Coronavirus Chronicles — COVID-19’s War on Mental Health

In Britain, just like everywhere else, “cases of anxiety, depression and behavioral and eating disorders have risen.” The Department of Education has made a comprehensive effort to define exactly which aspects of lockdown are the most deleterious to people between the ages of five and 24.

Of course, it didn’t take a panel of experts. Any random person could probably name the factors that are most destructive to mental health — “isolation from friends, learning from home and worrying about family members.”

No one denies the catching the virus can be terrible, even fatal. And spreading it to others is almost as bad. But many health professionals are preoccupied with concern over the long-term effects of the numerous threats to mental health. One of those threats of course is obesity. By now it has become clear that the earlier in a child’s life obesity gains a foothold, the more difficult it will be to combat. And the longer a child remains obese, the higher the likelihood is that the condition will persist into adulthood.

Whose side are you on?

One of the most heartbreaking aspects of any extended lockdown scenario is that even the people who believe that “something must be done” are unable to agree on the extent and severity of measures they want their society to take. Other factors, like political agendas, cannot be ignored, and so become conflated with the precautions and rules associated with the pandemic.

In London, class, religion, and race apparently have not provided hot-headed kids with enough reasons for hate, so they started slaughtering each other based on their postcodes, or what Americans call zip codes. It is just one more example, like the American Crips and Bloods, of deadly animus between two groups between whom outsiders are unable to discern a scintilla of difference.

So the British ban on outdoor sports upsets at least two different constituencies — the parents who worry that without exercise, their children will become irrevocably fat; and the adults who fear that, without outdoor sports to drain off their explosive energy, the youth will continue to kill each other in their insane postcode wars. Social worker Ashley Levien told reporter Nosheen Iqbal,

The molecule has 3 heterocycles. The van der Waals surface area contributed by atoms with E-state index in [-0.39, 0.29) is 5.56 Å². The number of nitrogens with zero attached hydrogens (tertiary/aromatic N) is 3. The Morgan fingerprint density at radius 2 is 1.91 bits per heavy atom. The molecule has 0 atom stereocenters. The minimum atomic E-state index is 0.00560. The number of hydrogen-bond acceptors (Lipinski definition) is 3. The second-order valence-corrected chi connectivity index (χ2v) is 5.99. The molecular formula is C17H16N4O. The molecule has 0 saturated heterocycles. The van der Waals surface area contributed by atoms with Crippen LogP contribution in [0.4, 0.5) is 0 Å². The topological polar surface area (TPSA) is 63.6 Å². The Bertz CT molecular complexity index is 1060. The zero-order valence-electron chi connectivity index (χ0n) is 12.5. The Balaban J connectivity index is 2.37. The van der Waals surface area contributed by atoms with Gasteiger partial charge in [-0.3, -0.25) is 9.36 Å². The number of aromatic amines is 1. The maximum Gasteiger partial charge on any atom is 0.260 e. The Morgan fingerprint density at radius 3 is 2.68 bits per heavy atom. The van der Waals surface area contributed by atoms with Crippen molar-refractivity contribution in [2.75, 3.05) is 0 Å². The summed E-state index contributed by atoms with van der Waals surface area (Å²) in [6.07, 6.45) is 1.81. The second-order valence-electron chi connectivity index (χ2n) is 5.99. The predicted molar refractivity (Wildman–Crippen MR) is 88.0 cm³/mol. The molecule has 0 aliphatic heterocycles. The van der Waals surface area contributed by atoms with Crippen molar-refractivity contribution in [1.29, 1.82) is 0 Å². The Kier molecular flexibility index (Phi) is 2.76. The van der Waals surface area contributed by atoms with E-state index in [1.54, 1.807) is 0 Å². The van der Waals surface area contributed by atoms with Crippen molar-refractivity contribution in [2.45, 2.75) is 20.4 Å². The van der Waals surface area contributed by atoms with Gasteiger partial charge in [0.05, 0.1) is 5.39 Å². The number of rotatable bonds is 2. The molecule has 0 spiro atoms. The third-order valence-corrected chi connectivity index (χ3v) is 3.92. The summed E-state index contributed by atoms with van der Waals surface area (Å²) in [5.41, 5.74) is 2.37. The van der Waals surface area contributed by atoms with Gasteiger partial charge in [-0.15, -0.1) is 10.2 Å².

Football is an energy release and a safe space for these young people, away from postcode violence and difficulties at home. A lot of them might have invisible disabilities, like dyslexia and ADHD, and it’s already been difficult to re-engage them since the first lockdown. Our young people are resilient, but they’re the ones who will feel this the most.

Then, there are the people who still believe that children can neither contract nor spread the virus, and who blame all the precautionary rules they hate on a misguided desire to protect the geriatric citizens “who have already lived their lives.” When adults talk crackpot nonsense like this, hearing it can’t be doing the kids any good, either.

Stress takes a terrible toll even on parents who are perfectly willing to stay home and spend a lot of quality time with their kids — which would be great — except that there is no money coming in. Artist Amie Jordan told the reporter of her seven-year-old son’s panic attacks and extensive crying jags:

I do make a point of never letting him see if I’m struggling. I’ll go without to make sure he has food and clothes and whatever it is he needs… [T]he stress about the money is having an effect on him because he’s worrying about me.

That level of stress can bring out latent eating disorders and other mental illnesses, now and later. Even if a person doesn’t have enough food to indulge in binge-eating at the present time, the stage is being set for food- and eating-related problems far into the future.

Your responses and feedback are welcome!

Source: “‘I just want to be with my friends’: how will children cope with being cooped up again in second lockdown?,” TheGuardian.com, 11/08/20
Image by Maheen Fatima/Public Domain

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OVERWEIGHT: What Kids Say explores the obesity problem from the often-overlooked perspective of children struggling with being overweight.

About Dr. Robert A. Pretlow

Dr. Robert A. Pretlow is a pediatrician and childhood obesity specialist. He has been researching and spreading awareness on the childhood obesity epidemic in the US for more than a decade.
You can contact Dr. Pretlow at:

Presentations

Dr. Pretlow’s invited presentation at the American Society of Animal Science 2020 Conference
What’s Causing Obesity in Companion Animals and What Can We Do About It

Dr. Pretlow’s invited presentation at the World Obesity Federation 2019 Conference:
Food/Eating Addiction and the Displacement Mechanism

Dr. Pretlow’s Multi-Center Clinical Trial Kick-off Speech 2018:
Obesity: Tackling the Root Cause

Dr. Pretlow’s 2017 Workshop on
Treatment of Obesity Using the Addiction Model

Dr. Pretlow’s invited presentation for
TEC and UNC 2016

Dr. Pretlow’s invited presentation at the 2015 Obesity Summit in London, UK.

Dr. Pretlow’s invited keynote at the 2014 European Childhood Obesity Group Congress in Salzburg, Austria.

Dr. Pretlow’s presentation at the 2013 European Congress on Obesity in Liverpool, UK.

Dr. Pretlow’s presentation at the 2011 International Conference on Childhood Obesity in Lisbon, Portugal.

Dr. Pretlow’s presentation at the 2010 Uniting Against Childhood Obesity Conference in Houston, TX.

Food & Health Resources